Onion doesn't back down from "hostage" tweets

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The satirical newspaper The Onion is not giving up the gag after one of its Tweets Thursday morning prompted a U.S. Capitol Police investigation.

The tweet, which read "BREAKING: Witnesses reporting screams and gunfire heard inside Capitol building," went out to more than 3 million followers, and gave no indication that it was a joke. Some quickly suggested that the account had been hacked; an Onion spokesman said that was not the case, and the joke became obvious in a follow up Tweet: "BREAKING: Capitol building being evacuated. 12 children held hostage by group of armed congressmen. #CongressHostage."

Still, the initial claim was taken seriously enough that the U.S. Capitol Police released a statement that "twitter feeds are reporting false information concerning current conditions at the U.S. Capitol."

"Conditions at the U.S. Capitol are currently normal," it said. "There is no credibility to these stories or the twitter feeds. The U.S. Capitol Police are currently investigating the reporting."

The Onion's Twitter page eventually linked to a satiric story describing the supposed situation, which claimed that a bipartisan group of lawmakers had barricaded themselves in the Capitol with child hostages and demanded $12 trillion.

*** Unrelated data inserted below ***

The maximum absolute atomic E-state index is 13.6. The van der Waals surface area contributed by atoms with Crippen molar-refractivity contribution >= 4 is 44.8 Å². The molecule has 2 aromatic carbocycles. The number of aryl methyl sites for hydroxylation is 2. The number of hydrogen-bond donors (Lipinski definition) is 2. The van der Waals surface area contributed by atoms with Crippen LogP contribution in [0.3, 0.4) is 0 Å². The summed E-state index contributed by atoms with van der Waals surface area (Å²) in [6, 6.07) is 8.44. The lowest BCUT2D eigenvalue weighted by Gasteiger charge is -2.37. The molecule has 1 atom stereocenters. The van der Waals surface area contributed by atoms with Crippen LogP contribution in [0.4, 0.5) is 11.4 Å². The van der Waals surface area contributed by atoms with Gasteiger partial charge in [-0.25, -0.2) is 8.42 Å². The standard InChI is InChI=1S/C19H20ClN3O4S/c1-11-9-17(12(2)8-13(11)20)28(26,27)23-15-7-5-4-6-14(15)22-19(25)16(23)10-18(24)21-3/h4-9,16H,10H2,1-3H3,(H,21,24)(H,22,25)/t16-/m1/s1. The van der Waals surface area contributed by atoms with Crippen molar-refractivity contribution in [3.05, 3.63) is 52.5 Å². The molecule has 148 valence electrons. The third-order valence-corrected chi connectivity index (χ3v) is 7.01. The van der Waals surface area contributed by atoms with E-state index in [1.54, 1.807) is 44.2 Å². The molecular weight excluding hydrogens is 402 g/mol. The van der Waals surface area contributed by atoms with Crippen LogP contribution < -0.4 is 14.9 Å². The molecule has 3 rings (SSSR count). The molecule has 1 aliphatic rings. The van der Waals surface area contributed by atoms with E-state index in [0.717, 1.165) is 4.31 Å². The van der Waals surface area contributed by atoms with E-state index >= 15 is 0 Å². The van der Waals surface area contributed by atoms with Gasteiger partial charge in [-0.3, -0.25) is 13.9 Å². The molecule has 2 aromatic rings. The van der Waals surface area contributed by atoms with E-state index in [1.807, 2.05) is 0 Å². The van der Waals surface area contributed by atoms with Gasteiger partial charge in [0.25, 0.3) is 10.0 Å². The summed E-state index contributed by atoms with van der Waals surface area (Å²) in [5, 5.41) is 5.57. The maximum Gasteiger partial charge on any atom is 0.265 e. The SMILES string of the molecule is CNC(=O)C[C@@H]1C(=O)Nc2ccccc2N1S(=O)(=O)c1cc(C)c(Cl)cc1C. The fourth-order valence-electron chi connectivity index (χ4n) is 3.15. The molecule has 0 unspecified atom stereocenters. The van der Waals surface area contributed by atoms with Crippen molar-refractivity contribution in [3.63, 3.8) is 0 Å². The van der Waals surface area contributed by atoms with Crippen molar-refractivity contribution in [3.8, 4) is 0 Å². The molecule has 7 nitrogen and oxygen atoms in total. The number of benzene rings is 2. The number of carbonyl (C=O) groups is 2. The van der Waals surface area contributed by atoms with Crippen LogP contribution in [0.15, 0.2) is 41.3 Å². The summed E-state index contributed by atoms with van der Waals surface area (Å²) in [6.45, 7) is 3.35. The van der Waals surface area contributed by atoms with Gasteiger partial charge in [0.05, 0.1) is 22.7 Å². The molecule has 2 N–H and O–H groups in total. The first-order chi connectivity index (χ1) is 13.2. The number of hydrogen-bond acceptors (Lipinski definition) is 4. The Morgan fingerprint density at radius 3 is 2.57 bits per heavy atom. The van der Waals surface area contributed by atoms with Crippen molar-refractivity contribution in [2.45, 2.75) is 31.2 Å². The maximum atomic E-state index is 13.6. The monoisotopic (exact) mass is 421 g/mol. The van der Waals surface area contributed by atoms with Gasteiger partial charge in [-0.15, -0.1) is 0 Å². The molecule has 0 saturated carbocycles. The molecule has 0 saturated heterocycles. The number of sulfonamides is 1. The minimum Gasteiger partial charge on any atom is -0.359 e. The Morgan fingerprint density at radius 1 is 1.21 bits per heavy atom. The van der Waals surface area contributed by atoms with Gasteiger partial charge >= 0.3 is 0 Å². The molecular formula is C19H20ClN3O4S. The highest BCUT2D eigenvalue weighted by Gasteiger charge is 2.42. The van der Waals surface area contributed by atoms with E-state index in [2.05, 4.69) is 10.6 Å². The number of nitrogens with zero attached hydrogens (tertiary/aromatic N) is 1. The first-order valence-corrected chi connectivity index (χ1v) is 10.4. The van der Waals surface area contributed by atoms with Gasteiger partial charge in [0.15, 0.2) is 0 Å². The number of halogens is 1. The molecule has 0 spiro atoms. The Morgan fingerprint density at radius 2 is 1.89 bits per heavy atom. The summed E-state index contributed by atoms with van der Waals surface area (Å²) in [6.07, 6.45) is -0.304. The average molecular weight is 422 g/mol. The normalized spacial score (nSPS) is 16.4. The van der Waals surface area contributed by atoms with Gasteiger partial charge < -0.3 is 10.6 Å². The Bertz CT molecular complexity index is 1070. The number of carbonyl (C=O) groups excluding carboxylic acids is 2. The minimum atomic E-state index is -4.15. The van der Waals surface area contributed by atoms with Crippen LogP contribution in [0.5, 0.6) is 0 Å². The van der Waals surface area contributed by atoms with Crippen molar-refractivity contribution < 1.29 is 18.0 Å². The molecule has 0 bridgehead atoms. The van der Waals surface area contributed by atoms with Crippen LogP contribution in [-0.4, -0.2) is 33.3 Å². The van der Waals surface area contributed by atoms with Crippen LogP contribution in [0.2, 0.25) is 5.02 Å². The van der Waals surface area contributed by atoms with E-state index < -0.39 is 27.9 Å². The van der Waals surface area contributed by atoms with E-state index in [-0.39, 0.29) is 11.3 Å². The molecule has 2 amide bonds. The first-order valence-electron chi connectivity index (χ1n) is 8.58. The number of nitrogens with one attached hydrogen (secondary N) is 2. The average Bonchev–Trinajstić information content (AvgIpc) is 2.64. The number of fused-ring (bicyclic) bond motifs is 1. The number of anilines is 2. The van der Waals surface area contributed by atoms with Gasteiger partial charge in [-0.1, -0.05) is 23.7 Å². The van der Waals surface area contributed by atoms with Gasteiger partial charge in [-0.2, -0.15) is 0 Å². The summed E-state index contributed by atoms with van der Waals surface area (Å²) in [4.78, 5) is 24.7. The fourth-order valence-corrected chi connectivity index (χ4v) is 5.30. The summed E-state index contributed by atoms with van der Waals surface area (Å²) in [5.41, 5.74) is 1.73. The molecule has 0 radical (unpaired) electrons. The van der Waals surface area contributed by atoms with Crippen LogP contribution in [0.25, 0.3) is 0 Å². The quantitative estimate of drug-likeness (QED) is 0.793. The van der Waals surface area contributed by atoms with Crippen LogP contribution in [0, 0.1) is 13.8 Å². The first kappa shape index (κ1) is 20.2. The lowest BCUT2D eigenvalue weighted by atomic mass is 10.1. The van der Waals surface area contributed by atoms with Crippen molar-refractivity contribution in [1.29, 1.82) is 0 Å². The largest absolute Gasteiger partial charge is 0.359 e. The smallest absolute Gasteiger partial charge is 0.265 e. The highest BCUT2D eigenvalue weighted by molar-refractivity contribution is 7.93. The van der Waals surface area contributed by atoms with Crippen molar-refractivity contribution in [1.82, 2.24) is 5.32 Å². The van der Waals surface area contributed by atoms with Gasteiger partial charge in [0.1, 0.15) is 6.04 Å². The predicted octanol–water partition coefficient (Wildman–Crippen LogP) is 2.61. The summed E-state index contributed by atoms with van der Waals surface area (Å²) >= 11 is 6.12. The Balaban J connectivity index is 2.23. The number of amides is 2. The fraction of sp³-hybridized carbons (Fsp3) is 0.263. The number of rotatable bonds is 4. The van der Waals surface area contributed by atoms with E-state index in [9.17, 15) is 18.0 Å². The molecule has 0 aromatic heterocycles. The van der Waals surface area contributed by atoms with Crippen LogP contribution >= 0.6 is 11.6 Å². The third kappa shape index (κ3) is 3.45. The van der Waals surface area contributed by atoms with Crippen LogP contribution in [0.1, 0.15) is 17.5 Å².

It quotes House Speaker John Boehner telling negotiators that if they don't pay the money, "we're going to shoot one kid an hour, starting with little Dillon here," and portrays Senate Majority Leader Harry Reid as wearing black pantyhose over his head.

Some on Twitter condemned the Onion for its initial Tweet, complaining that it was not funny and in poor taste. But the satiric newspaper did not back down, instead unleashing a series of Tweets furthering its "story." Among them: "Extra demands include transport to Dulles airport with fueled-up private jet waiting on runway. McCain expected to fly it." and "Obama: 'I know this Congress well. Trust me, they will kill these kids.'" The site also ran another story claiming the hostage negotiation talks had stalled.

That satiric follow-up story quoted Senate Minority Leader Mitch McConnell saying, "many important questions still remain: How will the ransom money be allocated? How can we cut needless expenditures such as individual ski masks for every congressman? Should there be a stipulation to take one of the children with us to ensure a clean getaway?"

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